Friday, April 30, 2010
Nineteenth Century Heroines: Above Calculation
We talked about Lord Byron, the famous poet, during our “Bad Boys” series a while back. He sired one legitimate daughter, Augusta Ada Byron, who could have ended up just as tormented as her father, but instead turned out to be a true nineteenth century heroine.
Ada grew up knowing OF her father (he was one of the most noted figures of the time, after all), but not knowing him. Her mother had separated from Bryon in January 1816, scarce a month after Ada was born. He left England not long after and died in Europe when Ada was nine. Her mother was determined that no taint of what she considered her husband’s madness should touch Ada, so she insisted that Ada be schooled in something foreign to poetry and fine literature: mathematics and science.
Ada had the best private tutors. Her mother had been the favorite student of William Frend, the social reformer educated at Cambridge, who taught her astronomy, algebra, Latin, and geometry. She made sure Ada had a similar education. Unfortunately, Ada was ill much of her childhood. By the time she was eight, she had developed terrible headaches. At 14, she caught the measles and had to stay in bed for nearly a year. Afterward, she had to walk crutches for awhile.
When Ada was 17, she met Mary Somerville, a Scottish mathematician who had had to struggle for the right to obtain her own education. They became great friends, and Mary encouraged Ada’s interest in mathematics. Through Mary, Ada was introduced to Charles Babbage at a dinner party. He had wild ideas of an Analytical Engine, a machine that would calculate the future. Though others at the party found the idea too far-fetched, but nineteen-year-old Ada was entranced.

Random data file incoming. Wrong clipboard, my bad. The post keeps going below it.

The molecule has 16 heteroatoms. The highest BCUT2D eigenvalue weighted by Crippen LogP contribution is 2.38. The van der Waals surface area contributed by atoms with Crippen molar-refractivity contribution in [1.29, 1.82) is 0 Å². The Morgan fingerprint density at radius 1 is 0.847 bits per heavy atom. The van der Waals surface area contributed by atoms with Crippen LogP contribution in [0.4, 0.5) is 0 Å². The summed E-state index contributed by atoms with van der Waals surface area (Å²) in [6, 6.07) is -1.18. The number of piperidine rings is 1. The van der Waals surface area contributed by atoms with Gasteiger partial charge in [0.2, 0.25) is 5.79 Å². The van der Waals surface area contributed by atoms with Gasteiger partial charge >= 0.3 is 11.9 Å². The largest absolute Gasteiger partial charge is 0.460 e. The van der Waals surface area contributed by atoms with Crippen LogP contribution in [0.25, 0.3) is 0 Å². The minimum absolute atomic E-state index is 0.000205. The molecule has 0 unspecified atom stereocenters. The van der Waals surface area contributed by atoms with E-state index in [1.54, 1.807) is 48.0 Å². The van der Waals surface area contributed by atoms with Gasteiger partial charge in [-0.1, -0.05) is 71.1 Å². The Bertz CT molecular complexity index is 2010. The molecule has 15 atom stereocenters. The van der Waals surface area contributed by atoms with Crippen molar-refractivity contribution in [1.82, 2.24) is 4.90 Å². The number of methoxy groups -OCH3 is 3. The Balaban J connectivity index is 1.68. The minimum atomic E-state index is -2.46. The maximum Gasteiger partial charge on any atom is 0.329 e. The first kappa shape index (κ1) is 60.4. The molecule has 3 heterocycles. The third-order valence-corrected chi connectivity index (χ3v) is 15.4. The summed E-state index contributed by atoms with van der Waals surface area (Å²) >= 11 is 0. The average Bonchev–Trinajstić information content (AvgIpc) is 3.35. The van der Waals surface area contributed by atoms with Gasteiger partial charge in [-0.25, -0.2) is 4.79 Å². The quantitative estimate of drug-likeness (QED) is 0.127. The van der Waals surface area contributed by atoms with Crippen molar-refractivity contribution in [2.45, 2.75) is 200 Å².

So was Babbage. In Ada, he found an lifelong friend and pen pal. He was so impressed with her abilities in mathematics that he called her “The Enchantress of Numbers.”
But Society demanded a different life for Ada. At 20, she married a baron who became the first Earl of Lovelace and promptly set about filling the nursery, with three children in four years. Babbage, however, was also busy. He’d developed a plan for his Analytical Engine and presented it at a scientific gathering in Italy. Another scientist published a commentary on the idea in French. Babbage turned to Ada to translate it into English.
She translated it, all right, but she more than tripled the article by adding her own “notes,” suggestions for how the engine might work on something practical. She even developed an algorithm the engine might run. She felt the engine could be used for such things as composing music, drawing pictures, and conducting scientific investigations.
Ada died young, at 36 from uterine cancer. Today, Babbage’s Analytical Engine is recognized as the first computer, and Ada is given the title of the first computer programmer. March 24 is Augusta Ada Lovelace day, an international day of blogging in memory of the woman who helped pioneer the sciences and technology that drew the world through the industrial revolution and into the future.